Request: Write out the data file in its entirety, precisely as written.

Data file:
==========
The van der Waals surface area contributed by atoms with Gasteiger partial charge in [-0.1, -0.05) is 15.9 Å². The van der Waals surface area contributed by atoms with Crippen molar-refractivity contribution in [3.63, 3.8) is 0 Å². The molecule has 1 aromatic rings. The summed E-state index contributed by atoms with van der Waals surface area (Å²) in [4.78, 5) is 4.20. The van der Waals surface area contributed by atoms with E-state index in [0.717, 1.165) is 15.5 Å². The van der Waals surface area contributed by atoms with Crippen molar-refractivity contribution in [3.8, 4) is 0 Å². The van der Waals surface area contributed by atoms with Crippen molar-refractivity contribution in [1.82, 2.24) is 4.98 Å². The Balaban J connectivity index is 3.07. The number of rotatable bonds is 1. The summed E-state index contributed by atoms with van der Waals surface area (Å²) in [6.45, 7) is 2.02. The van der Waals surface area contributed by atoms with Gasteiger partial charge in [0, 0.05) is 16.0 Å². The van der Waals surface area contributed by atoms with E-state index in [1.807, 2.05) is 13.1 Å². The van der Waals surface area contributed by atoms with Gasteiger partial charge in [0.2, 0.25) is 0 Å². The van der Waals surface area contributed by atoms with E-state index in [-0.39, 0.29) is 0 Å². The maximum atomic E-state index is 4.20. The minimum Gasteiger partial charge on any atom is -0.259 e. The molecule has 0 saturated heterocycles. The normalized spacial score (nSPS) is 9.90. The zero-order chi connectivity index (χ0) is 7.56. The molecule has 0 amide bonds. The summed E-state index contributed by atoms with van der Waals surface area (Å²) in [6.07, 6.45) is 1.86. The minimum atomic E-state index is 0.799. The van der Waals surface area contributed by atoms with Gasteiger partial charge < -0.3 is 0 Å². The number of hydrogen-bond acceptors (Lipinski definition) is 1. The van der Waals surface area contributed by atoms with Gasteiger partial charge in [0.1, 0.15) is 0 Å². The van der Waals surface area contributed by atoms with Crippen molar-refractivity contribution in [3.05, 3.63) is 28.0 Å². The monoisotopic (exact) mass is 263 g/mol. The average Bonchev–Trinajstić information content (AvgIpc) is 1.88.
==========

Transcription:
The van der Waals surface area contributed by atoms with Gasteiger partial charge in [-0.1, -0.05) is 15.9 Å². The van der Waals surface area contributed by atoms with Crippen molar-refractivity contribution in [3.63, 3.8) is 0 Å². The molecule has 1 aromatic rings. The summed E-state index contributed by atoms with van der Waals surface area (Å²) in [4.78, 5) is 4.20. The van der Waals surface area contributed by atoms with E-state index in [0.717, 1.165) is 15.5 Å². The van der Waals surface area contributed by atoms with Crippen molar-refractivity contribution in [3.8, 4) is 0 Å². The van der Waals surface area contributed by atoms with Crippen molar-refractivity contribution in [1.82, 2.24) is 4.98 Å². The Balaban J connectivity index is 3.07. The number of rotatable bonds is 1. The summed E-state index contributed by atoms with van der Waals surface area (Å²) in [6.45, 7) is 2.02. The van der Waals surface area contributed by atoms with Gasteiger partial charge in [0, 0.05) is 16.0 Å². The van der Waals surface area contributed by atoms with E-state index in [1.807, 2.05) is 13.1 Å². The van der Waals surface area contributed by atoms with Gasteiger partial charge in [0.2, 0.25) is 0 Å². The van der Waals surface area contributed by atoms with E-state index in [-0.39, 0.29) is 0 Å². The maximum atomic E-state index is 4.20. The minimum Gasteiger partial charge on any atom is -0.259 e. The molecule has 0 saturated heterocycles. The normalized spacial score (nSPS) is 9.90. The zero-order chi connectivity index (χ0) is 7.56. The molecule has 0 amide bonds. The summed E-state index contributed by atoms with van der Waals surface area (Å²) in [6.07, 6.45) is 1.86. The minimum atomic E-state index is 0.799. The van der Waals surface area contributed by atoms with Gasteiger partial charge < -0.3 is 0 Å². The number of hydrogen-bond acceptors (Lipinski definition) is 1. The van der Waals surface area contributed by atoms with Gasteiger partial charge in [0.1, 0.15) is 0 Å². The van der Waals surface area contributed by atoms with Crippen molar-refractivity contribution in [3.05, 3.63) is 28.0 Å². The monoisotopic (exact) mass is 263 g/mol. The average Bonchev–Trinajstić information content (AvgIpc) is 1.88.